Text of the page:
Microsoft stunned the gaming world today with the announcement that their future first party games would be added to the Game Pass library on their respective launch days. Instead of paying $60 a piece for upcoming games such as Crackdown 3 or Sea of Thieves, you can pay just $10 a month and play them all plus dozens of third party games. The reception so far has been positive judging from responses on social media and gaming forums like ResetEra.

As with any pioneering initiative in the video games industry, this move also raises a lot of questions. Microsoft’s Vice President of Gaming, Phil Spencer, wasted no time sharing his team’s vision for Xbox Game Pass.

One recurring question on gaming forums is whether Microsoft is trying to force us into a subscription model for games with no option for simply purchasing them? Not according to Spencer. “Full, persistent ownership of games is still something we want to deliver. We know we have customers who want to go to a store, buy a case with a disc in it, and really take ownership of their games” he said.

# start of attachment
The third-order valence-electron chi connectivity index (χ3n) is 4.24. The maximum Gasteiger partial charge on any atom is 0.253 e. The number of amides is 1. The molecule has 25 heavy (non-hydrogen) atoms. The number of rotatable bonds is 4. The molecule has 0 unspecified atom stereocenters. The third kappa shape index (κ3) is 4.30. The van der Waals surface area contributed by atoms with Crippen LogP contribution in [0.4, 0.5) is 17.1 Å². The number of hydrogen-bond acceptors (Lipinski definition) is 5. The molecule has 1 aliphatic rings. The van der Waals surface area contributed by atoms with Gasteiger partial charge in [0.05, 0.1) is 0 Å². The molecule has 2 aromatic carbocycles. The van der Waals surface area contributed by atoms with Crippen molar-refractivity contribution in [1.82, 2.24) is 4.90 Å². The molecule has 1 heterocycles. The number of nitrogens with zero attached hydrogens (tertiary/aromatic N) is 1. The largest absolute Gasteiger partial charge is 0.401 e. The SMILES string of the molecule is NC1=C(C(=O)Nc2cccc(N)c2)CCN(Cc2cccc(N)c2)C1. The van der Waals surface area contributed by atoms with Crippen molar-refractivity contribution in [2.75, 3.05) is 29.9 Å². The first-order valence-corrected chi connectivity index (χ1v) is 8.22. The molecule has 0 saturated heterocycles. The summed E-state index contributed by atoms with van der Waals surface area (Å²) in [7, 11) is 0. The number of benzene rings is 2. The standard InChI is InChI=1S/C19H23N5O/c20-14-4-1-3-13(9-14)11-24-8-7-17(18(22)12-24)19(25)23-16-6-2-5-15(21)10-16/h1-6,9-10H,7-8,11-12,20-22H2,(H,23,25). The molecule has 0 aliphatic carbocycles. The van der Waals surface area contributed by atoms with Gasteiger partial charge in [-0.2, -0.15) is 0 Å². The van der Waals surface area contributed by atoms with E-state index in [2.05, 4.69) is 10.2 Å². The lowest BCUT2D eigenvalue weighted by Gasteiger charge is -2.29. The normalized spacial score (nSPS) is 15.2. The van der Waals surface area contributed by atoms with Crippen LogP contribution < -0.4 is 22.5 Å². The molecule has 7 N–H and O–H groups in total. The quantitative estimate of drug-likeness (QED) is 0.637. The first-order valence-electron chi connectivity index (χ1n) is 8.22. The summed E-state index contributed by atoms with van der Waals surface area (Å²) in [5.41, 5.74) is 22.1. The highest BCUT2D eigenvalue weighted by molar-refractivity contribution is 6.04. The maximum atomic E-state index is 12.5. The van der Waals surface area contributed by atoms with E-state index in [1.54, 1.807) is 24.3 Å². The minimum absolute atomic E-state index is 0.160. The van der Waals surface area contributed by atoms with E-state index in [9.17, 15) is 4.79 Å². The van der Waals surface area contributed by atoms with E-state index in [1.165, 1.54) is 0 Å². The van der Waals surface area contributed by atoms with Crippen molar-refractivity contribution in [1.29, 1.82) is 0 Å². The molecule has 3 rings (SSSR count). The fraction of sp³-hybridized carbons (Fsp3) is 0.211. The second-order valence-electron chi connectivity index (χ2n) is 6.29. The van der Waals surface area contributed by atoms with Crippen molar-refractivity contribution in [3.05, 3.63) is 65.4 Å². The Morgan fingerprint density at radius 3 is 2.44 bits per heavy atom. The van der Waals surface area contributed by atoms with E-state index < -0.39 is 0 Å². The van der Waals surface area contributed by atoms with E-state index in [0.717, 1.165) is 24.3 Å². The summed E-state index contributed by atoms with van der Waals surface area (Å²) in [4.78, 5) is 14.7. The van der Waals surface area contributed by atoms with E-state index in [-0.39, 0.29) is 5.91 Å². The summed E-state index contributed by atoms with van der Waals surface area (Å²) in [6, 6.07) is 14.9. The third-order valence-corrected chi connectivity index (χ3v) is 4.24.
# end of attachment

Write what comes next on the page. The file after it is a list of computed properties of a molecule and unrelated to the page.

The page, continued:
One strength of Game Pass is that it offers a low-risk path to exploring games you may not have been inclined to blindly purchase. Spencer confirms this feature, “”When I see what gamers are doing with Game Pass, when we see the likes of Metal Gear or Gears of War coming in, we see a spike in users, but we also see a really interesting dynamic in what I call the ‘tail’ of games. Games that maybe launched at a time of competitive pressures or something else that caused them to not get the sunshine they should from the market. But these are quality games fitting into an easier way for people to try them out, and we’ve seen some real gems pop in Game Pass.”

The addition of Microsoft’s future titles to the Game Pass service will certainly drive up the subscriber base which in turn could make the program more attractive to third party developers who are pondering whether they should put their own games on the service. “…We’ve seen this with many different games out there, whether it’s free to play games or different ways of acquiring games – that third parties will try out to find a business model that works for them. This is going to be another outlet for them,” said Spencer.

The ramifications this development could have on the industry are interesting to ponder. Nearly eight years ago Sony announced PlayStation Plus which at the time gave optional benefits such as automatic trophy syncing and of course, a handful of games for subscribers to play every month. Plus has undoubtedly had a major impact on the industry with other companies developing similar programs. Now Microsoft has literally taken the concept several steps further by adding brand new games to a subscription service. Will Sony and Nintendo respond in kind?

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